In 1768, Philadelphia physician Benjamin Rush stood before the empty throne of King George III, overcome with emotion as he gazed at the symbol of America’s connection with England. Eight years later, he became one of the fifty-six men to sign the Declaration of Independence, severing America forever from its mother country. Rush was not alone in his radical decision — many of those casting their votes in favor of independence did so with a combination of fear, reluctance, and even sadness.
In Our Lives, Our Fortunes and Our Sacred Honor, acclaimed historian Richard R. Beeman examines the grueling twenty-two-month period between the meeting of the Continental Congress on September 5, 1774 and the audacious decision for independence in July of 1776. As late as 1774, American independence was hardly inevitable — indeed, most Americans found it neither desirable nor likely. When delegates from the thirteen colonies gathered in September, they were, in the words of John Adams, “a gathering of strangers.” Yet over the next two years, military, political, and diplomatic events catalyzed a change of unprecedented magnitude: the colonists’ rejection of their British identities in favor of American ones. In arresting detail, Beeman brings to life a cast of characters, including the relentless and passionate John Adams, Adams’ much-misunderstood foil John Dickinson, the fiery political activist Samuel Adams, and the relative political neophyte Thomas Jefferson, and with profound insight reveals their path from subjects of England to citizens of a new nation.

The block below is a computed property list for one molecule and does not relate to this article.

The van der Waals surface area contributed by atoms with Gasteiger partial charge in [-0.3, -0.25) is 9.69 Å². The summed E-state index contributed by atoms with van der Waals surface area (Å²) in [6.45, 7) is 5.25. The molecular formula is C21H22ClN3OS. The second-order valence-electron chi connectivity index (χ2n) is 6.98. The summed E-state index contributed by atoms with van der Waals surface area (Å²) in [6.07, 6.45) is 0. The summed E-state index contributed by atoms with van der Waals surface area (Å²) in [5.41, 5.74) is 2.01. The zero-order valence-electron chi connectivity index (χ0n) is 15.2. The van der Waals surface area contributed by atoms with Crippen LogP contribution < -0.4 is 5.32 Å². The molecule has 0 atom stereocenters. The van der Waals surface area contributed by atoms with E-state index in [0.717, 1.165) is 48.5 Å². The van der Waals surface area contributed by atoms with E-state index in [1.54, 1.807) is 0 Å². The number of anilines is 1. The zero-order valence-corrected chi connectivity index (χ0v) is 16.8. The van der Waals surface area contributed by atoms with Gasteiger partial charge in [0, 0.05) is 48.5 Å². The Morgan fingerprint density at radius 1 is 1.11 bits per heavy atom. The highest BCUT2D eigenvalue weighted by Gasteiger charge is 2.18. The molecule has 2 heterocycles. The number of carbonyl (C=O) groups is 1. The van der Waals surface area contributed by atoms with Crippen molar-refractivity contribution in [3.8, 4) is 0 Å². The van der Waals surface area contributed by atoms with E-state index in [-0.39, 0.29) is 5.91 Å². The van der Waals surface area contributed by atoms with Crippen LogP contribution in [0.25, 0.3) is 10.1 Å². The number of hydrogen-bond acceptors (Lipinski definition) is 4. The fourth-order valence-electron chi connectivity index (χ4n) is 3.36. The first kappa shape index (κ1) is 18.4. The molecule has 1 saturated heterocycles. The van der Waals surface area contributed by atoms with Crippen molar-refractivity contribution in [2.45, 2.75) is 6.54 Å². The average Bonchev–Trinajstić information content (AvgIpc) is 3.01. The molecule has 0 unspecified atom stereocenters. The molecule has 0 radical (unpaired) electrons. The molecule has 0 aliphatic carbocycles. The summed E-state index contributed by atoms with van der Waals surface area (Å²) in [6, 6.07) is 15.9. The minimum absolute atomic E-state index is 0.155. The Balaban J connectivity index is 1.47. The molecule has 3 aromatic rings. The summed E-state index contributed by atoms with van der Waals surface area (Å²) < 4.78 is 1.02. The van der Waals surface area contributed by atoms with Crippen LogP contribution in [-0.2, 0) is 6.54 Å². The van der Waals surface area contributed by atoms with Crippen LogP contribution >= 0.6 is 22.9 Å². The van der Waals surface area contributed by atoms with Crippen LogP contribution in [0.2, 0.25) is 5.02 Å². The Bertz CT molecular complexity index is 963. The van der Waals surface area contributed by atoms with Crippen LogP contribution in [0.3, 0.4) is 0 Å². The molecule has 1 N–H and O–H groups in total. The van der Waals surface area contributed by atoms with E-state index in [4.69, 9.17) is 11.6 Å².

A vibrant narrative, Our Lives, Our Fortunes and Our Sacred Honor tells the remarkable story of how the delegates to the Continental Congress, through courage and compromise, came to dedicate themselves to the forging of American independence.
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